Even before the leftist Syriza party’s overwhelming victory in Greece’s recent general election, it was obvious that, far from being over, the crisis was threatening to worsen. Austerity – the policy of saving your way out of a demand shortfall – simply does not work. In a shrinking economy, a country’s debt-to-GDP ratio rises rather than falls, and Europe’s recession-ridden crisis countries have now saved themselves into a depression, resulting in mass unemployment, alarming levels of poverty, and scant hope.

Warnings of a severe political backlash went unheeded. Shadowed by Germany’s deep-seated inflation taboo, Chancellor Angela Merkel’s government stubbornly insisted that the pain of austerity was essential to economic recovery; the EU had little choice but to go along. Now, with Greece’s voters having driven out their country’s exhausted and corrupt elite in favor of a party that has vowed to end austerity, the backlash has arrived.

But, though Syriza’s victory may mark the start of the next chapter in the euro crisis, the political – and possibly existential – danger that Europe faces runs deeper. The Swiss National Bank’s unexpected abandonment of the franc’s euro peg on January 15, though posing no immediate financial threat, was an enormous psychological blow, one that reflected and reinforced a massive loss of confidence. The euro, as the SNB’s move implied, remains as fragile as ever. And the subsequent decision by the European Central Bank to purchase more than €1 trillion ($1.14 trillion) in eurozone governments’ bonds, though correct and necessary, has dimmed confidence further.

The Greek election outcome was foreseeable for more than a year. If negotiations between the “troika” (the European Commission, the ECB, and the International Monetary Fund) and the new Greek government succeed, the result will be a face-saving compromise for both sides; if no agreement is reached, Greece will default.

Though no one can say what a Greek default would mean for the euro, it would certainly entail risks to the currency’s continued existence. Just as surely, the mega-disaster that might result from a eurozone breakup would not spare Germany.

A compromise would de facto result in a loosening of austerity, which entails significant domestic risks for Merkel (though less than a failure of the euro would). But, in view of her immense popularity at home, including within her own party, Merkel is underestimating the options at her disposal. She could do much more, if only she trusted herself.

In the end, she may have no choice. Given the impact of the Greek election outcome on political developments in Spain, Italy, and France, where anti-austerity sentiment is similarly running high, political pressure on the Eurogroup of eurozone finance ministers – from both the right and the left – will increase significantly. It does not take a prophet to predict that the latest chapter of the euro crisis will leave Germany’s austerity policy in tatters – unless Merkel really wants to take the enormous risk of letting the euro fail.

There is no indication that she does. So, regardless of which side – the troika or the new Greek government – moves first in the coming negotiations, Greece’s election has already produced an unambiguous defeat for Merkel and her austerity-based strategy for sustaining the euro. Simultaneous debt reduction and structural reforms, we now know, will overextend any democratically elected government because they overtax its voters. And, without growth, there will be no structural reforms, either, however necessary they may be.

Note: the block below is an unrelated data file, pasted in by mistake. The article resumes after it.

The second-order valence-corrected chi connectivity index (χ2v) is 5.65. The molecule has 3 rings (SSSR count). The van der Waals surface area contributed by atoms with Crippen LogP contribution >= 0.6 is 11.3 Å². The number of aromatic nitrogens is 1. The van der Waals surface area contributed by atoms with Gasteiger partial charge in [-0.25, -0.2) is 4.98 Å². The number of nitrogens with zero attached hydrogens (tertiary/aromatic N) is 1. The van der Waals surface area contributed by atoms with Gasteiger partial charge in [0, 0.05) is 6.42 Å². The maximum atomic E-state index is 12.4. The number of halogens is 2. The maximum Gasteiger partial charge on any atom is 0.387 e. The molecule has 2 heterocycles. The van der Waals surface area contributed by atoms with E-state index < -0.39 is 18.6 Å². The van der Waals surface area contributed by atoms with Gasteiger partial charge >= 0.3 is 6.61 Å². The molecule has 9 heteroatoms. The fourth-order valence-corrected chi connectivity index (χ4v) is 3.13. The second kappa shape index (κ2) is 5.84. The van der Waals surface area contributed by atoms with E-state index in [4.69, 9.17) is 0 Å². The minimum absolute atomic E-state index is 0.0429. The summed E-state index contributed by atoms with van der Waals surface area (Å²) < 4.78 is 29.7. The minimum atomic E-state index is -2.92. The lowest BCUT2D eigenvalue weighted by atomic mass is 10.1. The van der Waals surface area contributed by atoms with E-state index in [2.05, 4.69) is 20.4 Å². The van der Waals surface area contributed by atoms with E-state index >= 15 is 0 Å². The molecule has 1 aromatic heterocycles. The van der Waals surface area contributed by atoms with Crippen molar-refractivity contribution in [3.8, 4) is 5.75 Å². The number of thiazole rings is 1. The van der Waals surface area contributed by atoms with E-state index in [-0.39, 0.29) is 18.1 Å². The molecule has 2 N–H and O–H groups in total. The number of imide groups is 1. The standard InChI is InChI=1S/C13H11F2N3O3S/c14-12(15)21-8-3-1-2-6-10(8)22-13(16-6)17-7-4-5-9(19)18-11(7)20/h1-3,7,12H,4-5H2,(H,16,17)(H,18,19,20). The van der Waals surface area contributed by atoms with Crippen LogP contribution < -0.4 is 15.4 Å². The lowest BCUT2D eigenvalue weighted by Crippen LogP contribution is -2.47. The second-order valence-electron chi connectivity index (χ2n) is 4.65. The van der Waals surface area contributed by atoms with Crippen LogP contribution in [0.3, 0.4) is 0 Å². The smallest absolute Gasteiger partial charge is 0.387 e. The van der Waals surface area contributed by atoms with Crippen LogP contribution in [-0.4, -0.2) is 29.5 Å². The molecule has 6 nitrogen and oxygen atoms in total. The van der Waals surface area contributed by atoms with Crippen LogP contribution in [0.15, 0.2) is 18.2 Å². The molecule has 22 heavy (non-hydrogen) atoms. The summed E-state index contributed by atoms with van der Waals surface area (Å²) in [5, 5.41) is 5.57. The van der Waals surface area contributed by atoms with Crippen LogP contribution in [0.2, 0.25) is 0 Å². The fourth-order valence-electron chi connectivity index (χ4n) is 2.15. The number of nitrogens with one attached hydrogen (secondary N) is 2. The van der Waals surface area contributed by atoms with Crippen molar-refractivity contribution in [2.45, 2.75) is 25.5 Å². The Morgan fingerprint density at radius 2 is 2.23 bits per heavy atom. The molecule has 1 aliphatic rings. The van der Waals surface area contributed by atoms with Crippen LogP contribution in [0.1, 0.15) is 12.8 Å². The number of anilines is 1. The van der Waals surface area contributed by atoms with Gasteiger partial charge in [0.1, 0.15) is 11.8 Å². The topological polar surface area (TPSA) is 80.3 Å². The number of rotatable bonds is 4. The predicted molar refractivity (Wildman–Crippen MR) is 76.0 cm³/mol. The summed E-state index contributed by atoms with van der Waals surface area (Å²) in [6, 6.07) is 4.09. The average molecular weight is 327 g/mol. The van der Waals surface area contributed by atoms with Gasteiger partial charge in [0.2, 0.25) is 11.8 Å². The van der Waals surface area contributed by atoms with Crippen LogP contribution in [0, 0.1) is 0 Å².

That is Greece’s lesson for Europe. The question now is not whether the German government will accept it, but when. Will it take a similar debacle for Spain’s conservatives in that country’s coming election to force Merkel to come to terms with reality?

Nothing but growth will decide the future of the euro. Even Germany, the EU’s biggest economy, faces an enormous need for infrastructure investment. If its government stopped seeing “zero new debt” as the Holy Grail, and instead invested in modernizing the country’s transport, municipal infrastructure, and digitization of households and industry, the euro – and Europe – would receive a mighty boost. Moreover, a massive public-investment program could be financed at exceptionally low (and, for Germany, conceivably even negative) interest rates.

The eurozone’s cohesion and the success of its necessary structural reforms – and thus its very survival – now depend on whether it can overcome its growth deficit. Germany has room for fiscal maneuver. The message from Greece’s election is that Merkel should use it, before it is too late.

See the original article >>

Dow could peak right here, says Joe Friday!

by Chris Kimble



This chart is the Dow "Quarterly" dating back to 1965. I applied Fibonacci to the Dow's 2000 high and 2002 quarterly lows and then applied Fibonacci extension levels.

The Dow stopped on a dime in 2007, as it hit the 161% Fibonacci extension level at (1).

Now the Dow is hitting the Fibonacci 261% Fibonacci extension level at (2). While at this level, a long-term resistance line comes into play that ties in the 1987 highs and the 2002 lows.

Joe Friday, just the facts....This is not your typical resistance level and the Dow could put in a peak at this combo!

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60% Of Retail Sales Growth In Hong Kong Was Due To The iPhone 6

by Tyler Durden